Not Handling Existential Threats

(Picture from here.)

I’ve been somewhat discouraged over the last few years.

Let me explain.

I’m convinced that everything that we are is biological in origin. By this, I mean that the capability of human beings for music, culture, pair bonding, civilization, all originate from our brains. Our brains are the product of our heritage and evolution.

Evolution is, to put a complex thing simply, differential reproduction. I.e., in our past, smarter people reproduced better than dumber people. At some point, we spun off physiological adaptations into culture and technology—when it got cold instead of growing thicker pelts, we invented clothing. That sort of thing. And we had to get smart enough to do that.

From evolution’s point of view, what we do with our brains may or may not be meaningful. But the fact that our brains can do what we do with them is.

One of the advantages of pushing required adaptation from the “hardware” (fundamental physiology) to “software” (culture and technology) is the ability to respond creatively and imaginatively to changing conditions. Evolution isn’t intelligent design. But what humans do is. This has the effect of adding leverage and efficiency to a system that stumbles as often as it walks.

That said, the people that drive that culture and technology are the same people that invented it. We are not all that emotionally different from our ancestors that invented the Folsom point and the bow and arrow. Whatever psychological needs they had that were satisfied by their culture are the same needs we have to satisfy now.

All this is a long-winded path to say that what got us to this point might not get us much further. As Larry Niven said in Protector, intelligence is a tool that is not always used intelligently.

Humans are incredibly smart. They are also incredibly able to manipulate their environment. The synergy of a large, socially organized, intelligent brain and exquisitely utilitarian hands is hard to overestimate.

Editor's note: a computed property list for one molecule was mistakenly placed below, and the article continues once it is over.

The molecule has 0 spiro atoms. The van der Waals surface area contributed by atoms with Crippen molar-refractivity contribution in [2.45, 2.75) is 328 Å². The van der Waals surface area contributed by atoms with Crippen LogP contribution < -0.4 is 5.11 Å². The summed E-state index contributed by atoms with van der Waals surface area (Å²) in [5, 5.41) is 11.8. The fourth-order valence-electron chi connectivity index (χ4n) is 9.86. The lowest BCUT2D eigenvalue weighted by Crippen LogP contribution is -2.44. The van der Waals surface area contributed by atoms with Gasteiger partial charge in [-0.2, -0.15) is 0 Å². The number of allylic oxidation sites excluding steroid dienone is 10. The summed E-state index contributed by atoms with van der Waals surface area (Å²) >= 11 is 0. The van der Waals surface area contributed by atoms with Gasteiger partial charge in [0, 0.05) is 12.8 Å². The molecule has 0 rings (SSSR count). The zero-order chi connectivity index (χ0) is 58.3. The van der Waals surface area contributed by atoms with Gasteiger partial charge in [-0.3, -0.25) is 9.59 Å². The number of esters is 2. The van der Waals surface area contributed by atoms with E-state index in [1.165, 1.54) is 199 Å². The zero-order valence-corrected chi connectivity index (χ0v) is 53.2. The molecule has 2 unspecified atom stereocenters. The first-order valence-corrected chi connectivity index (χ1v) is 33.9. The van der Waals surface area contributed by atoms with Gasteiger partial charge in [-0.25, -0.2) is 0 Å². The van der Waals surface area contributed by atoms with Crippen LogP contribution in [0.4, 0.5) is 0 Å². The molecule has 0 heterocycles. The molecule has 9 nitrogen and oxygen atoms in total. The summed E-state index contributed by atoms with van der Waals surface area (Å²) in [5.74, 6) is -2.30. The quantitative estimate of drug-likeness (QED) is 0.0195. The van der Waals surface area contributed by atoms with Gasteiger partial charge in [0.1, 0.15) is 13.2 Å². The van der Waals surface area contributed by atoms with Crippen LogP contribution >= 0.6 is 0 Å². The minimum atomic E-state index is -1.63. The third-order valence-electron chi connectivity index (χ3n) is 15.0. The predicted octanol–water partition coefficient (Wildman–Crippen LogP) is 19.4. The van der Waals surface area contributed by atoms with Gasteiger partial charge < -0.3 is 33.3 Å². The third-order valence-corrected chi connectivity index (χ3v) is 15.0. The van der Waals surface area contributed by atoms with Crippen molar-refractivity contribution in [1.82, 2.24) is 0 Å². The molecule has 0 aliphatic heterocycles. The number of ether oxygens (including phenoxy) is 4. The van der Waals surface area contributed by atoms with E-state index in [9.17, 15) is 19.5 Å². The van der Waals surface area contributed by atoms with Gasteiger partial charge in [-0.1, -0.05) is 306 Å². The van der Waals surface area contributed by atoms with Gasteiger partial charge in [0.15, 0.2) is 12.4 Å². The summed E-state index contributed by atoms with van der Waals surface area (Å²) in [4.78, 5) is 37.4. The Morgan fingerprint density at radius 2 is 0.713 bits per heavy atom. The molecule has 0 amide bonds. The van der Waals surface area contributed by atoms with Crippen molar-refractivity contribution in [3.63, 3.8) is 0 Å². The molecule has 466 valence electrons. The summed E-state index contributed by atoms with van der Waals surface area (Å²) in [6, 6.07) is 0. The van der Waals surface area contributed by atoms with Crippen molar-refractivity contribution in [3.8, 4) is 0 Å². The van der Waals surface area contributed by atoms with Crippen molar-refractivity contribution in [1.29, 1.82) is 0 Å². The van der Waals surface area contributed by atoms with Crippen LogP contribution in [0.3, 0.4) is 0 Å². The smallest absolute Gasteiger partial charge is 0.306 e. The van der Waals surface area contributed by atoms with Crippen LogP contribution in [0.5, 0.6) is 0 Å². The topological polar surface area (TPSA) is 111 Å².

But, what drives that intelligence and those hands isn’t always that smart.

The same brain that created Lithium-ion batteries also created the microchip conspiracy theories about the coronavirus vaccine. That brain could easily reside in the same person.

When I was in graduate school, I studied a lot of science history. I was studying neurophysiology at the time. Thus, I read a lot about the history of neurology. It was pretty inevitable I’d run across lobotomies. You can read the history and technique from the link. The surgical intention of the lobotomy was to disconnect the prefrontal cortex from the rest of the brain. Later, it was determined that only the disconnection to the thalamus was required.

The prefrontal cortex is one of the fundamental organs representing the brain’s ability to perceive, understand, and abstract data—what we typically call, “intelligence”, though that is a very imprecise term. This organ is singularly developed in human beings. The thalamus, on the other hand, is an ancient part of the brain. The cortex, prefrontal and all, is often called the neocortex—the new brain. The thalamus, and its associated components, are part of the limbic system, and are called the paleocortex. Old brain. The limbic system is deeply involved in memory and emotions.

My advisor pointed out that lobotomized patients had no real reduction in cognitive ability. What they did have was an impairment in the significance of actions. The cognition system had been disconnected from the system that determined the importance of actions. This meant, to him, that intellect was in the service of the emotions.

This is a quality of human beings. It’s not bad—our emotions tell us what is important and we want our intelligence in service of that which we think is important. That beautiful cognitive engine knows how to think. A primitive emotional system tells it what to think.

Intelligence is a tool that is not always used intelligently.

That’s not a show stopper. Human beings overcome their limitations all the time. We can’t run sixty miles/hour so we invented cars to do it for us. It is extraordinarily difficult for us to think past our emotions so we invented science and the scientific culture to help us—we used our cultural ability to create a social technology to handle our egos and short sightedness in order to generate objective knowledge.

We see people pull together in crisis. A hurricane or an earthquake hits and we plow money into it, send troops, hospital ships, doctors, etc. I had thought that as the obvious signs of different existential threats began to show (I’m looking at you, climate change) that a similar principle would begin to show. After all, when we are threatened as a group, we respond as a group, right?

I had not counted on the politicization of fact.